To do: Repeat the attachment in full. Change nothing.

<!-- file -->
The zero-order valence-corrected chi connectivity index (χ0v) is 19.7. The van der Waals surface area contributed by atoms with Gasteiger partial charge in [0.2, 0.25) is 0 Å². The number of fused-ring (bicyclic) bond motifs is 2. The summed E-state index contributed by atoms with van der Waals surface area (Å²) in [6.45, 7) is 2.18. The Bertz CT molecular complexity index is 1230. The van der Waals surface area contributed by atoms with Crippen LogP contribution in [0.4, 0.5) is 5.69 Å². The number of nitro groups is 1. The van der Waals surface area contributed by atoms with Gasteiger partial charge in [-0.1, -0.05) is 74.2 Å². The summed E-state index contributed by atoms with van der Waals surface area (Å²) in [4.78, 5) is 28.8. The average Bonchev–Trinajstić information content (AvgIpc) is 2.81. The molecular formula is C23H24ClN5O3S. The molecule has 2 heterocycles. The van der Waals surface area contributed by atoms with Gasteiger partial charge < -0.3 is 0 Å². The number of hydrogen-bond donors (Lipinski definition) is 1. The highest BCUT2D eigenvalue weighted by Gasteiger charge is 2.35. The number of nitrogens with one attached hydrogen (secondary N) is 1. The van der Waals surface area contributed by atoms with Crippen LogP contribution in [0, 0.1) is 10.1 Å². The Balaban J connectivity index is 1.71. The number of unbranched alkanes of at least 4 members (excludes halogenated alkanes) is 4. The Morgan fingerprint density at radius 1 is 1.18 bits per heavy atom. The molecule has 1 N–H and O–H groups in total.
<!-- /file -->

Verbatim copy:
The zero-order valence-corrected chi connectivity index (χ0v) is 19.7. The van der Waals surface area contributed by atoms with Gasteiger partial charge in [0.2, 0.25) is 0 Å². The number of fused-ring (bicyclic) bond motifs is 2. The summed E-state index contributed by atoms with van der Waals surface area (Å²) in [6.45, 7) is 2.18. The Bertz CT molecular complexity index is 1230. The van der Waals surface area contributed by atoms with Crippen LogP contribution in [0.4, 0.5) is 5.69 Å². The number of nitro groups is 1. The van der Waals surface area contributed by atoms with Gasteiger partial charge in [-0.1, -0.05) is 74.2 Å². The summed E-state index contributed by atoms with van der Waals surface area (Å²) in [4.78, 5) is 28.8. The average Bonchev–Trinajstić information content (AvgIpc) is 2.81. The molecular formula is C23H24ClN5O3S. The molecule has 2 heterocycles. The van der Waals surface area contributed by atoms with Gasteiger partial charge < -0.3 is 0 Å². The number of hydrogen-bond donors (Lipinski definition) is 1. The highest BCUT2D eigenvalue weighted by Gasteiger charge is 2.35. The number of nitrogens with one attached hydrogen (secondary N) is 1. The van der Waals surface area contributed by atoms with Crippen LogP contribution in [0, 0.1) is 10.1 Å². The Balaban J connectivity index is 1.71. The number of unbranched alkanes of at least 4 members (excludes halogenated alkanes) is 4. The Morgan fingerprint density at radius 1 is 1.18 bits per heavy atom. The molecule has 1 N–H and O–H groups in total.